Mr. Albee, the Pulitzer-winning playwright of “Who’s Afraid of Virginia Woolf?” and “Three Tall Women,” among others, charted the gap between self-delusion and truth in contemporary life. - From http://www.nytimes.com/2016/09/17/arts/edward-albee-playwright-of-a-desperate-generation-dies-at-88.html?smid=tw-nytimes&smtyp=cur&_r=0
In a 2011 interview at the Arena Stage in Washington with the director Molly Smith, he said that his mother had thrown out his first play — he described it as “a three-act sex farce” — which he wrote at age 14.
But in New York the play was rejected several times before the Actors Studio agreed to stage a single performance; afterward, Norman Mailer, who was in the audience, declared it “the best one-act play I’ve ever seen.” When “The Zoo Story” opened for a commercial run at the Provincetown Playhouse in January 1960, reviews were mixed.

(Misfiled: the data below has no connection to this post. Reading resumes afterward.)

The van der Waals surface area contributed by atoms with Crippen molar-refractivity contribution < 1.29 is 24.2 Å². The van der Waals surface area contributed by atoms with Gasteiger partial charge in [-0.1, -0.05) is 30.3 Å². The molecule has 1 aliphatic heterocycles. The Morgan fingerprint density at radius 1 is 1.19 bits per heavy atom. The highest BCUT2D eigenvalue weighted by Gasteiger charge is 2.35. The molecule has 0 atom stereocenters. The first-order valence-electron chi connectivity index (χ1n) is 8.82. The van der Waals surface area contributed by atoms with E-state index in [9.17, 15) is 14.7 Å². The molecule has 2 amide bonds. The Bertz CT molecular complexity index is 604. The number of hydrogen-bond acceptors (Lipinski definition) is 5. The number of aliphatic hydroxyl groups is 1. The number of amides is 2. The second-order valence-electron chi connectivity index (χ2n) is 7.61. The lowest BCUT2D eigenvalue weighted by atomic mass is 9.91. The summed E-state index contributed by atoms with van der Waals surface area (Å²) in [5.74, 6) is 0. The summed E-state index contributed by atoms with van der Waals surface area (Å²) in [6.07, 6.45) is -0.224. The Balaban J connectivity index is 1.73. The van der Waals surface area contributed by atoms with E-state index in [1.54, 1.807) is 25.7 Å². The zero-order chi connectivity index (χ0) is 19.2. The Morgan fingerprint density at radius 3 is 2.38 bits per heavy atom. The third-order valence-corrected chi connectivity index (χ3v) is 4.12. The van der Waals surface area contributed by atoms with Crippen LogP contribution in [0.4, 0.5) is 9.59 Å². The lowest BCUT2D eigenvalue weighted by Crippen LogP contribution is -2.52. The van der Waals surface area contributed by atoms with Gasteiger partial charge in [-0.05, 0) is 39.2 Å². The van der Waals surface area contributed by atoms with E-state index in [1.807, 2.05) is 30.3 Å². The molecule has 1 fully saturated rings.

Albee espoused the view that would become his credo: that theatergoers should be challenged to confront situations and ideas that lie outside their comfort zones.
Albee to prominence, and for the next 20 years he continued to be productive, turning out provocative work, including “The Goat” and “The Play About the Baby,” and witnessing (or directing himself) revivals of earlier plays on Broadway and in regional theaters.
He recalled the feeling he had at the very beginning of his career, after he had finished writing “The Zoo Story.” “For the first time in my life when I wrote that play, I realized I had written something that wasn’t bad,” he said.